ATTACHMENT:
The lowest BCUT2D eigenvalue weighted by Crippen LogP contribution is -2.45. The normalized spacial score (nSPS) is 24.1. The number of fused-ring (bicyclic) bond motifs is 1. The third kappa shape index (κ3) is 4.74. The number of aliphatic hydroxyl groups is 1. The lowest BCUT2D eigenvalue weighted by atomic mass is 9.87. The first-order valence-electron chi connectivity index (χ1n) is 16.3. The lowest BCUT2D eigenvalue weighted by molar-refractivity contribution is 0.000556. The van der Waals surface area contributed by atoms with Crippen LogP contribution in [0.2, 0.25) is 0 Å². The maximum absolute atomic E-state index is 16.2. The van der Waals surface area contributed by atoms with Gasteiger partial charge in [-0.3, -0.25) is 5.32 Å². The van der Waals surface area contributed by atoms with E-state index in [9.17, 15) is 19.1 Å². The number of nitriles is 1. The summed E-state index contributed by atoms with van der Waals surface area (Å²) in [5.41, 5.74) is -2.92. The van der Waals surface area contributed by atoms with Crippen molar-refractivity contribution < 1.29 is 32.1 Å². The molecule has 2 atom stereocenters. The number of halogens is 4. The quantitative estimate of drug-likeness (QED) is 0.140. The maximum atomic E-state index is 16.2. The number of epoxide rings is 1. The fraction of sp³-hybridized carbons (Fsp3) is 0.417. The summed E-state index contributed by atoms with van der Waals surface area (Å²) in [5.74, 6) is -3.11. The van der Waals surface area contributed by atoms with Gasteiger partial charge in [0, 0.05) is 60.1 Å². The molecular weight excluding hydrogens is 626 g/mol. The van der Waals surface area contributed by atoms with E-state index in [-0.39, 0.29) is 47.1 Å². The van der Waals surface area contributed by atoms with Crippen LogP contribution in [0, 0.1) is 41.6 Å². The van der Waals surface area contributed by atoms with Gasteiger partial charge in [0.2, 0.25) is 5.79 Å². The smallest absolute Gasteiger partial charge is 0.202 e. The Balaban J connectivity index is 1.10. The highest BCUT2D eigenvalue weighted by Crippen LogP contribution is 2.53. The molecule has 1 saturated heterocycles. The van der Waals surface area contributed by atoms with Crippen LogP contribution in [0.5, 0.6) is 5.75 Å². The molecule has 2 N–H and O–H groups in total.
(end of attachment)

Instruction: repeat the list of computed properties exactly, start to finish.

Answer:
The lowest BCUT2D eigenvalue weighted by Crippen LogP contribution is -2.45. The normalized spacial score (nSPS) is 24.1. The number of fused-ring (bicyclic) bond motifs is 1. The third kappa shape index (κ3) is 4.74. The number of aliphatic hydroxyl groups is 1. The lowest BCUT2D eigenvalue weighted by atomic mass is 9.87. The first-order valence-electron chi connectivity index (χ1n) is 16.3. The lowest BCUT2D eigenvalue weighted by molar-refractivity contribution is 0.000556. The van der Waals surface area contributed by atoms with Crippen LogP contribution in [0.2, 0.25) is 0 Å². The maximum absolute atomic E-state index is 16.2. The van der Waals surface area contributed by atoms with Gasteiger partial charge in [-0.3, -0.25) is 5.32 Å². The van der Waals surface area contributed by atoms with E-state index in [9.17, 15) is 19.1 Å². The number of nitriles is 1. The summed E-state index contributed by atoms with van der Waals surface area (Å²) in [5.41, 5.74) is -2.92. The van der Waals surface area contributed by atoms with Crippen molar-refractivity contribution < 1.29 is 32.1 Å². The molecule has 2 atom stereocenters. The number of halogens is 4. The quantitative estimate of drug-likeness (QED) is 0.140. The maximum atomic E-state index is 16.2. The number of epoxide rings is 1. The fraction of sp³-hybridized carbons (Fsp3) is 0.417. The summed E-state index contributed by atoms with van der Waals surface area (Å²) in [5.74, 6) is -3.11. The van der Waals surface area contributed by atoms with Gasteiger partial charge in [0, 0.05) is 60.1 Å². The molecular weight excluding hydrogens is 626 g/mol. The van der Waals surface area contributed by atoms with E-state index in [-0.39, 0.29) is 47.1 Å². The van der Waals surface area contributed by atoms with Crippen LogP contribution in [0, 0.1) is 41.6 Å². The van der Waals surface area contributed by atoms with Gasteiger partial charge in [0.2, 0.25) is 5.79 Å². The smallest absolute Gasteiger partial charge is 0.202 e. The Balaban J connectivity index is 1.10. The highest BCUT2D eigenvalue weighted by Crippen LogP contribution is 2.53. The molecule has 1 saturated heterocycles. The van der Waals surface area contributed by atoms with Crippen LogP contribution in [0.5, 0.6) is 5.75 Å². The molecule has 2 N–H and O–H groups in total.